Relating snowfall patterns over the central and eastern U.S. to infrared imagery of extratropical cyclone comma heads

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Geostationary satellite imagery is a valuable tool in the analysis and forecasting of a multitude of weather phenomena; in this study, it is applied to wintertime snowfall forecasting. It has been noted that the pattern of cloudiness seen in the comma heads of extratropical cyclones observed with Geostationary Operational Environmental Satellite 10.7 μm imagery may be related to the swath of snowfall deposited by these cyclones as they affect eastern two-thirds of the United States. This study relates that imagery to snow swaths by categorizing extratropical cyclones. In an examination of 24 such cases spanning the last 13 years, three broad categories of cloud-top patterns emerged, each representing 8 of the 24 total cases. The first is the classic comma-head shape, for which there is a contiguous cloud shield covering both the comma head and the frontal zone; this is termed the classic category. In this category, the brightness temperatures within the cloud shield over the comma head are roughly the same as those over the frontal zones. The second category is characterized by a comma head which is distinct (in a brightness temperature sense) from the frontal cloud band; this is called the separated category. In these cases, the brightness temperatures over the cloud head indicate warmer cloud-top temperatures adjacent to the frontal zone. The third category is a separated comma head with cloud-top temperatures in the comma head warmer than in the frontal zone; this is referred to as the warm-separated category. It is observed that differences exist in the snowfall swaths occurring in the vicinity of the comma heads for the three categories. North American Regional Reanalysis data is used to determine the differences in storm structures among the three categories which were responsible for the differing cloud patterns. In particular, composite maps and cross sections of various dynamic and thermodynamic fields are presented. It is found that a different jet position among the various cyclone categories creates varying ageostrophic circulations, with the weaker circulations being associated with separated comma heads. In addition, it is discovered that the presence of a trowal (trough of warm air aloft) airstream in the classic cases is connected with the presence of a contiguous cloud shield, whereas its absence in the separated and warm separated cases is associated with the discontinuous comma head. It is shown that the classic cyclones produce a swath of snow co-located with the coldest cloud tops and spread throughout the southern half of the comma head, while the snow swath of the second and third categories is generally in a narrower band located to the southeast of the coldest clouds. Lastly, the warm-separated category is found to be associated a type of storm evolution which leads to strong cyclogenesis.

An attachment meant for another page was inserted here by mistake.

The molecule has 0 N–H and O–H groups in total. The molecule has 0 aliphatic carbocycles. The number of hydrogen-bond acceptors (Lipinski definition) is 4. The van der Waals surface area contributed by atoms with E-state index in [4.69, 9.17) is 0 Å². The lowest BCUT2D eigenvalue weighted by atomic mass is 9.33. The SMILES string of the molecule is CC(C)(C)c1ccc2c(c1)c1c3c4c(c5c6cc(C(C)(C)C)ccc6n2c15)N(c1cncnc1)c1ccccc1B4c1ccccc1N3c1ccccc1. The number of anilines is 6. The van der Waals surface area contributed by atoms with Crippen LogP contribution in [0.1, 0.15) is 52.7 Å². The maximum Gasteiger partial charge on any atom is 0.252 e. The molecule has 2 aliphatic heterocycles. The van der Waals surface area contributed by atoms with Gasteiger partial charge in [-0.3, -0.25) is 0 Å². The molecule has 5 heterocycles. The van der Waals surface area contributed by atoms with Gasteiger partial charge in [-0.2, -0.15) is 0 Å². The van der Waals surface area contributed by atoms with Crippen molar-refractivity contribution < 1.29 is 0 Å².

2009 Summer.
Includes bibliographical references.
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cyclone forecasting
United States
satellite meteorology
snow measurement
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